The day before the death of the Queen, I happened to be reading a psalm about monarchs and nations.
“Why do the nations conspire and the peoples plot in vain? The kings of the earth rise up and the rulers band together against the Lord … The One enthroned in heaven laughs; the Lord scoffs at them.”
Psalm 2 addresses the powerful of the earth, urging them to be wise, to be humble. They are not so powerful as they think. It occurs to me, though, that the kings (or queens) of the day would have been very unlikely to ever read these words; that they were written more for the comfort of the people of ancient Israel, buffeted by the schemes and ambitions of neighbouring peoples, to reassure them that their God was far more powerful than any earthly sovereign.
Yet in the millennia since – the psalm is perhaps 3000 years old – these words have in fact been read by many kings and queens (and other kinds of rulers). And even heeded by some; none more, perhaps, than by Queen Elizabeth II, Britain’s longest-serving monarch, and dedicated servant of the Lord named in Psalm 2.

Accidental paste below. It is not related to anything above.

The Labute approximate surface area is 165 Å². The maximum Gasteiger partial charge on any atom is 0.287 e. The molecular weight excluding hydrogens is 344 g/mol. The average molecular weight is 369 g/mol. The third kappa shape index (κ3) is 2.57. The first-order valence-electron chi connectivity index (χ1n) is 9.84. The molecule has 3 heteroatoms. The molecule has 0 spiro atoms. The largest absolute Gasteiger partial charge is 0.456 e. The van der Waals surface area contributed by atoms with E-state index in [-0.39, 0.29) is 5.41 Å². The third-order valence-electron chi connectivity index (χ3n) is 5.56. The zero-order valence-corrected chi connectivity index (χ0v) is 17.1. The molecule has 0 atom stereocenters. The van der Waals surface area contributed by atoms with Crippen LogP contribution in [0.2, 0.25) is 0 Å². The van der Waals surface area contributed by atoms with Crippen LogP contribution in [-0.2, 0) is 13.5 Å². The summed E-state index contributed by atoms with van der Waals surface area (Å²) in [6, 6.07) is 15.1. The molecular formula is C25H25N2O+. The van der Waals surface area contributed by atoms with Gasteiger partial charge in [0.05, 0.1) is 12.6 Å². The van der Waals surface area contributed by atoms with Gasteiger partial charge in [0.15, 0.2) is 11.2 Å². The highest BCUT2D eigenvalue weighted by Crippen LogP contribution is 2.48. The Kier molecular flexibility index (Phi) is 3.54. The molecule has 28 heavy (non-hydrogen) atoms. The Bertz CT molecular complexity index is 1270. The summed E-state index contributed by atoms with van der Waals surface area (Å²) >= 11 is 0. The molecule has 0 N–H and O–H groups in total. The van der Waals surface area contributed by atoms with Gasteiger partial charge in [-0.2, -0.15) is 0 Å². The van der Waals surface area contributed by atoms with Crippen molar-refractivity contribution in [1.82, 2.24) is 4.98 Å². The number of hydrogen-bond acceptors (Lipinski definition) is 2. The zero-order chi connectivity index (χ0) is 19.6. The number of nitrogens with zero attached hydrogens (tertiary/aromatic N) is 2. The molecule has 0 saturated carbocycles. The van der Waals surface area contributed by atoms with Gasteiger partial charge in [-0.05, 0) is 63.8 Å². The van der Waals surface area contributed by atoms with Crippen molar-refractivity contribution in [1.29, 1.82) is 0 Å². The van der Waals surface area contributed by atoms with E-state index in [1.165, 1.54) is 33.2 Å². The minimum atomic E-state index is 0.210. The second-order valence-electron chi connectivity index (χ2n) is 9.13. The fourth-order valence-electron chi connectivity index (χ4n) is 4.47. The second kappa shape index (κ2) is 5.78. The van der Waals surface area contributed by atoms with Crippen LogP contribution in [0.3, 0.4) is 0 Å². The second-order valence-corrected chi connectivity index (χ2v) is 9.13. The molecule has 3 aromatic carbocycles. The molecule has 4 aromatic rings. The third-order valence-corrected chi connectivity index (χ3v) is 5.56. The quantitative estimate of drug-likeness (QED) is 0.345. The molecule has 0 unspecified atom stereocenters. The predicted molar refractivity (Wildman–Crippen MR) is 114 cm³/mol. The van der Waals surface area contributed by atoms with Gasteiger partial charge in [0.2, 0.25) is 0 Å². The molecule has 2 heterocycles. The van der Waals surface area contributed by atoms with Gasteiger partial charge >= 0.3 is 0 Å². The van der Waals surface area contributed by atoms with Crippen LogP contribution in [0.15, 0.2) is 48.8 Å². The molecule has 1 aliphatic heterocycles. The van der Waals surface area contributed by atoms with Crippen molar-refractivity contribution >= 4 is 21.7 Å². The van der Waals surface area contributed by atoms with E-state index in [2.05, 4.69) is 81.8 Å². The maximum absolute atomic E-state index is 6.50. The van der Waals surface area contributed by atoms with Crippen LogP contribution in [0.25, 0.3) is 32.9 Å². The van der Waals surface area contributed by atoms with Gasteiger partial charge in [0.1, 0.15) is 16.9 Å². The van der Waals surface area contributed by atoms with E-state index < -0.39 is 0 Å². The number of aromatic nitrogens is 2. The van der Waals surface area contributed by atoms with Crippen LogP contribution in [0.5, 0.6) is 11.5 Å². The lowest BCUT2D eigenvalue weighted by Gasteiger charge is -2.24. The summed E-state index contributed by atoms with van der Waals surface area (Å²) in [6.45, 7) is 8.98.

“Therefore, you kings, be wise; be warned, you rulers of the earth. Serve the Lord with fear and celebrate his rule with trembling.”
Be wise; be humble. It’s a strange life, that of kings and queens – even now, when their powers are usually so curtailed. It could so easily be warping, corrupting, over only a few years yet alone 70. That Elizabeth inhabited her role with such grace owes much, I’m persuaded, to her faith in a God whom she knew to be far more powerful, and far more gracious, than herself.